- Holly Waldrop, a manager at Solantic’s Westside operation, claimed supervisors told her she could not hire a woman Waldrop wanted to because the woman was “too old” and women at that age don’t learn well. Waldrop complained to her superiors that this was discrimination, and was fired a short time later, in May 2004.
- In July 2004 Lucinda Hietbrink, a manager at Solantic’s Jacksonville Beach location, interviewed Kolandra Abraham, a black woman, for a clerical job. Hietbrink “extended the job offer, which was accepted by the applicant, and she was scheduled for orientation. After members of higher management saw the applicant/new hire, the employment offer was rescinded,” Hietbrink states in court papers. Hietbrink stated that she had already objected once before when management wanted to fire a woman because she was overweight. She claimed she strenuously objected to rescinding Abraham’s offer as well, and was fired a short time later, on July 22, 2004.
- Abraham also filed a lawsuit, saying she was offered the job, but, according to court papers, “after the human resources manager saw her, she told Ms. Abraham that she was not in the budget.”
- In the summer of 2004, Carrie Fernandez, a manager at Solantic’s Orange Park clinic, hired Sarah Carter as a registrar. Carter, who is white, had just had a baby. But after meeting a market leader in her office named James Bennett, Carter was sent to talk to a human resources manager. During that meeting Carter states in court papers that the manager stepped out for a minute, allowing Carter to see an e-mail printout Bennett had written stating that Carter was “too hefty” and, according to the complaint, “therefore did not meet the company’s appearance standards.”
- Fernandez filed her own complaint against the company, stating that her supervisors instructed her to rescind the offer to Carter because she was “too hefty.” Fernandez, who had objected once before when she was told not to hire a qualified black woman “due to her race and age,” complained to her superiors that this amounted to discrimination and quit. In the aftermath, Carter was hired, but quit in June 2004 after she was assigned to work under Bennett.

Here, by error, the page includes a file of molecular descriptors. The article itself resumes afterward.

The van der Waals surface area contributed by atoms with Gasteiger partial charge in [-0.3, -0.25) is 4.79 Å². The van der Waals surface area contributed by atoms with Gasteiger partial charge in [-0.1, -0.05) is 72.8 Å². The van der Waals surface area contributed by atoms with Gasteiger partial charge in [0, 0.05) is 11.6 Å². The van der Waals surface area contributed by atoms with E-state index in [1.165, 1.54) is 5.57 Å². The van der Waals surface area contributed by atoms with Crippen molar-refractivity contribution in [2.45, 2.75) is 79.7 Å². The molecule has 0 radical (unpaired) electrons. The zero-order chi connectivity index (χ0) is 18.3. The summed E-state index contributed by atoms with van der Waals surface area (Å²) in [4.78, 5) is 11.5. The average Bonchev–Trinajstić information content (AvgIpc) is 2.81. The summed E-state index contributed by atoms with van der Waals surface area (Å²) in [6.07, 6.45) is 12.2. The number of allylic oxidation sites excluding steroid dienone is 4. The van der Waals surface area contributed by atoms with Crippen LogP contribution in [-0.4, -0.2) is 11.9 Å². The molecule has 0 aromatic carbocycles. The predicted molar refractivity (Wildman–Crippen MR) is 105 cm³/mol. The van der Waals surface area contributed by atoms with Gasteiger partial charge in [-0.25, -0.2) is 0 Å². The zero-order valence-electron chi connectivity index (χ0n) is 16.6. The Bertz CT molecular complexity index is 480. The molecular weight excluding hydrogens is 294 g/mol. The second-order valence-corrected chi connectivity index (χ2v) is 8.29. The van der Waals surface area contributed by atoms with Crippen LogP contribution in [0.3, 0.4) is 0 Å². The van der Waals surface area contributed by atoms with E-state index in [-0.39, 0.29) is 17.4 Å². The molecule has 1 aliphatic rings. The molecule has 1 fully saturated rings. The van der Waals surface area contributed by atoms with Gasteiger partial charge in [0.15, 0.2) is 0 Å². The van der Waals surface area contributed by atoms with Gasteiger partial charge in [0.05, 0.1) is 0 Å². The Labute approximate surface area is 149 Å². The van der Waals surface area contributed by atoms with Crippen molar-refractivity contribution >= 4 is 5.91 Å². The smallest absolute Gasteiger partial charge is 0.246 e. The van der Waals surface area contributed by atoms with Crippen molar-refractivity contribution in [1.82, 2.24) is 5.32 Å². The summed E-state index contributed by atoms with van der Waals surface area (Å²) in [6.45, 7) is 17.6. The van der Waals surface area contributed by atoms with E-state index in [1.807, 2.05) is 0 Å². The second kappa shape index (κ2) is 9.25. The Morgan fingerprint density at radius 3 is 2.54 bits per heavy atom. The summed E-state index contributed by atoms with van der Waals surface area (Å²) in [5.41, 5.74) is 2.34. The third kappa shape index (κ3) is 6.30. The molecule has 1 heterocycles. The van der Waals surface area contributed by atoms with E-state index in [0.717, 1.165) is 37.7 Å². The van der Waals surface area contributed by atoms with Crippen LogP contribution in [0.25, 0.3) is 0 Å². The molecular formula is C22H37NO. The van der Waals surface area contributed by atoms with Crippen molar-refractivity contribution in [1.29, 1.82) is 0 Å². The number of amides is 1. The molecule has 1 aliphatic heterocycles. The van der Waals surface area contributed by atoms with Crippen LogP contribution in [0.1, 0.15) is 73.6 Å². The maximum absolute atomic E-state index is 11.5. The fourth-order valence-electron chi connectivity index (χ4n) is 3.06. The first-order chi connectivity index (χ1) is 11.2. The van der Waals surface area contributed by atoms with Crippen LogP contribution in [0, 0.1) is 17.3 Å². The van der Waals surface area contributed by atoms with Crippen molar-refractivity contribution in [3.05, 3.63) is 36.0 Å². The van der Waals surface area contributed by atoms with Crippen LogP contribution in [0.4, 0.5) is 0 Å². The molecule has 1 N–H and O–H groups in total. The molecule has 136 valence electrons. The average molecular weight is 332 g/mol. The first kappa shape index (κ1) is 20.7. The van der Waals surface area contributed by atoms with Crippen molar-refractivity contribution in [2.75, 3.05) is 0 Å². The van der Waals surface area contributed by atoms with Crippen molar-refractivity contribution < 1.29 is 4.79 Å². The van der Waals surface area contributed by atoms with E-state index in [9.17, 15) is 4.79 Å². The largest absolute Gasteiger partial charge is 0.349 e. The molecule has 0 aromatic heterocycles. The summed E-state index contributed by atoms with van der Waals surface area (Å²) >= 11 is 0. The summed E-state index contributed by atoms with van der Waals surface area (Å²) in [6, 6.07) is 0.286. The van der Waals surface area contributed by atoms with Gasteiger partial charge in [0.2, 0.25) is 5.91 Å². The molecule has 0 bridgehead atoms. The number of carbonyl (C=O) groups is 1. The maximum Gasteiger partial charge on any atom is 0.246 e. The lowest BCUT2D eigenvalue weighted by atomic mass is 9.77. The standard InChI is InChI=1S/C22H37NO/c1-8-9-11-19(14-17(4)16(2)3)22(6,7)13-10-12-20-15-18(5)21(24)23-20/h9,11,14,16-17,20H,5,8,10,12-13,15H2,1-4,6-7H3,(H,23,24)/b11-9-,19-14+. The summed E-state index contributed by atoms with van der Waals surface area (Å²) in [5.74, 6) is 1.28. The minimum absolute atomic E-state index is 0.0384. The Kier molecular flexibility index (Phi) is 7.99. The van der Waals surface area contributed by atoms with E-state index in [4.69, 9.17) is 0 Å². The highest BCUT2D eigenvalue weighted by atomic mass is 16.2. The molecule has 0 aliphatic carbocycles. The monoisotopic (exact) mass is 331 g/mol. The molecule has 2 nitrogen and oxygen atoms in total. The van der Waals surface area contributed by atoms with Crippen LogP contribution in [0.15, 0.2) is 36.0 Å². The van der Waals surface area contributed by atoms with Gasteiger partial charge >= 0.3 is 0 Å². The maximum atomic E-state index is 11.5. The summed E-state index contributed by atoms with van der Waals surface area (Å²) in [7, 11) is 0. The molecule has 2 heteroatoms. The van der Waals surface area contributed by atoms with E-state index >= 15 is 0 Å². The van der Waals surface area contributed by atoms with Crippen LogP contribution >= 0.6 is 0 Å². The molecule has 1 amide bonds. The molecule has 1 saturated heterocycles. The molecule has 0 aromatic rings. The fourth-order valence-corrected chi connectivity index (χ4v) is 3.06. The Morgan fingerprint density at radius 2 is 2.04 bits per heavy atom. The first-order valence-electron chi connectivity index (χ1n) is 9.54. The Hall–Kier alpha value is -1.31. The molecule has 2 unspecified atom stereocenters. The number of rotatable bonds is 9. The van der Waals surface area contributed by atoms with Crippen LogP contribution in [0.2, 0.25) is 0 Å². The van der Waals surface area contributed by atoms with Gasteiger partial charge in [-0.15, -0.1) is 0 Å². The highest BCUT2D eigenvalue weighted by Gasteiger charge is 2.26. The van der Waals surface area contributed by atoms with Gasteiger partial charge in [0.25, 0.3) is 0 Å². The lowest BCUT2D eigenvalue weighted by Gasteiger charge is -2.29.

- Stephanie Davis, a manager in Solantic’s Northside clinic, is white but has family members who are black. She claimed that she was so intimidated by the company’s discrimination practices that she took down personal photos in her office “fearing she would be terminated if higher management saw them during an inspection of her center.” Eventually Davis filed a hostile work environment complaint with the EEOC, and then claims she was retaliated against until she quit on March 3, 2005.
Rick Scott was not mentioned in any of the complaints.
A combined suit on behalf of all seven plaintiffs was filed on July 14, 2006. On May 23, 2007, less than a year later, Solantic settled with all the women for an undisclosed sum. Because the settlement terms are confidential, with penalties for speaking publicly, all the plaintiffs contacted declined to be interviewed. Bowling, too, smiled tersely when asked about the cases, saying only; “Do we make hiring decisions based on a protected class of people? Absolutely not. And we have diversity training for our employees.”
Florida is one of a handful of states governed by the “At Will” employment doctrine — which gives employers broad latitude to fire employees.
“You can’t fire or fail to hire someone based on sex, race, national origin, religion or age,” said Howard “Skip” Pita, a Miami trial attorney who handles discrimination litigation. “Otherwise you can fire someone for almost anything. An employer fires you because he thinks you’re too fat or doesn’t like the way you dress? Too bad.”
In the Solantic case, the number of complaints from both supervisors and employees, some of which corroborate each other, and the swiftness of the settlement, leads Pita, who has no connection to this case, to believe the company felt it was vulnerable. “Usually cases like this don’t settle early on, unless the evidence is strong,” he said.
None of this was reported in the media, local or otherwise. Until I brought it up to Dr. Yarian he had never heard of the women and their lawsuits. He was surprised he hadn’t been contacted by the women’s lawyers. “Obviously, it doesn’t surprise me,” he noted. “Rick Scott is a savvy businessman, but he has a lot of hangups.”
I visited three Solantic clinics, and their staffing seemed to be a melting pot. There was a black man and black woman at the Tamarac center, an Asian woman at the Perimeter Road facility in Jacksonville, and a white woman at the Orange Park clinic. All of them were young and fit. Scott made sure to send an e-mail asserting that currently 53 percent of Solantic’s employees are white, 20 percent black and 17 percent Hispanic.
Scott was also contemptuous of Salon for pursuing this story. “It is no surprise that Salon Magazine is once again dutifully playing the role of attack dog on behalf of liberals in Washington just as their top agenda item — government-run healthcare — has run into trouble on Capitol Hill. Salon, true to form, is launching another personal attack designed to distract their readers from the substantive issues of the healthcare debate.”